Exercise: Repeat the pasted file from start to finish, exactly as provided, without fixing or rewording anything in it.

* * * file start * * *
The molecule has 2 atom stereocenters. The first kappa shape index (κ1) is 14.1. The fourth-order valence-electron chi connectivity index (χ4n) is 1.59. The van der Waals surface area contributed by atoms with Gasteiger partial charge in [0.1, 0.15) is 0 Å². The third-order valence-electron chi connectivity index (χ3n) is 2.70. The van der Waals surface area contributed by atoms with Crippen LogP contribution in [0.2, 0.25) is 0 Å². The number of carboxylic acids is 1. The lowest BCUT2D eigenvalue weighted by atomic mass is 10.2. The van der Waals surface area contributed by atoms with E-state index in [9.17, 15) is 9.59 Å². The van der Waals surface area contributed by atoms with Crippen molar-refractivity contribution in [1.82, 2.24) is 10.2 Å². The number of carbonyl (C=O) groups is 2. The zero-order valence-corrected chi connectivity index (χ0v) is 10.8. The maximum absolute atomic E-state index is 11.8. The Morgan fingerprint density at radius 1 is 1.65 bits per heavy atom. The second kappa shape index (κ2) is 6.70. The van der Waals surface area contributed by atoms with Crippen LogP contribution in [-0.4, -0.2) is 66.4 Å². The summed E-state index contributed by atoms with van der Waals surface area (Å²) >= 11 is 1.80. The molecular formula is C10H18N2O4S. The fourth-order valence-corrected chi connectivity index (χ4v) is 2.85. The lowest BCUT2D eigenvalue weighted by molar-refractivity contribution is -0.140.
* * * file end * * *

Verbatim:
The molecule has 2 atom stereocenters. The first kappa shape index (κ1) is 14.1. The fourth-order valence-electron chi connectivity index (χ4n) is 1.59. The van der Waals surface area contributed by atoms with Gasteiger partial charge in [0.1, 0.15) is 0 Å². The third-order valence-electron chi connectivity index (χ3n) is 2.70. The van der Waals surface area contributed by atoms with Crippen LogP contribution in [0.2, 0.25) is 0 Å². The number of carboxylic acids is 1. The lowest BCUT2D eigenvalue weighted by atomic mass is 10.2. The van der Waals surface area contributed by atoms with E-state index in [9.17, 15) is 9.59 Å². The van der Waals surface area contributed by atoms with Crippen molar-refractivity contribution in [1.82, 2.24) is 10.2 Å². The number of carbonyl (C=O) groups is 2. The zero-order valence-corrected chi connectivity index (χ0v) is 10.8. The maximum absolute atomic E-state index is 11.8. The Morgan fingerprint density at radius 1 is 1.65 bits per heavy atom. The second kappa shape index (κ2) is 6.70. The van der Waals surface area contributed by atoms with Crippen LogP contribution in [-0.4, -0.2) is 66.4 Å². The summed E-state index contributed by atoms with van der Waals surface area (Å²) >= 11 is 1.80. The molecular formula is C10H18N2O4S. The fourth-order valence-corrected chi connectivity index (χ4v) is 2.85. The lowest BCUT2D eigenvalue weighted by molar-refractivity contribution is -0.140.